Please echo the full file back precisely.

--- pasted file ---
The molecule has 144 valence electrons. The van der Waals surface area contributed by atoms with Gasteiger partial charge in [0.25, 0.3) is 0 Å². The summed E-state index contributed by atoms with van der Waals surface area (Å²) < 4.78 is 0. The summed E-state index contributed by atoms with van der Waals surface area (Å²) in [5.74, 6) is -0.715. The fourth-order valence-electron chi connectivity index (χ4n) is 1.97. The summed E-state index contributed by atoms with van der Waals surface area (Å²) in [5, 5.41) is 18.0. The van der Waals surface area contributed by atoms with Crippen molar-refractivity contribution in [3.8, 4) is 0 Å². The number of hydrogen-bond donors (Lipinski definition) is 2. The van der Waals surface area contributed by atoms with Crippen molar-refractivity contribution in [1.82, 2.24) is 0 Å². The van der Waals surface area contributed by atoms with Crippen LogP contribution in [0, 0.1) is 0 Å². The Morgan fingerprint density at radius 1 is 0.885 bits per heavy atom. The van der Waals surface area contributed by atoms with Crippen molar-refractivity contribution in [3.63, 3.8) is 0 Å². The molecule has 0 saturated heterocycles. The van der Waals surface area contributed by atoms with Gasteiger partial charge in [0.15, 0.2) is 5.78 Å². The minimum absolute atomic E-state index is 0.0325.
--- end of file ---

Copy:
The molecule has 144 valence electrons. The van der Waals surface area contributed by atoms with Gasteiger partial charge in [0.25, 0.3) is 0 Å². The summed E-state index contributed by atoms with van der Waals surface area (Å²) < 4.78 is 0. The summed E-state index contributed by atoms with van der Waals surface area (Å²) in [5.74, 6) is -0.715. The fourth-order valence-electron chi connectivity index (χ4n) is 1.97. The summed E-state index contributed by atoms with van der Waals surface area (Å²) in [5, 5.41) is 18.0. The van der Waals surface area contributed by atoms with Crippen molar-refractivity contribution in [3.8, 4) is 0 Å². The number of hydrogen-bond donors (Lipinski definition) is 2. The van der Waals surface area contributed by atoms with Crippen molar-refractivity contribution in [1.82, 2.24) is 0 Å². The van der Waals surface area contributed by atoms with Crippen LogP contribution in [0, 0.1) is 0 Å². The Morgan fingerprint density at radius 1 is 0.885 bits per heavy atom. The van der Waals surface area contributed by atoms with Crippen molar-refractivity contribution in [3.63, 3.8) is 0 Å². The molecule has 0 saturated heterocycles. The van der Waals surface area contributed by atoms with Gasteiger partial charge in [0.15, 0.2) is 5.78 Å². The minimum absolute atomic E-state index is 0.0325.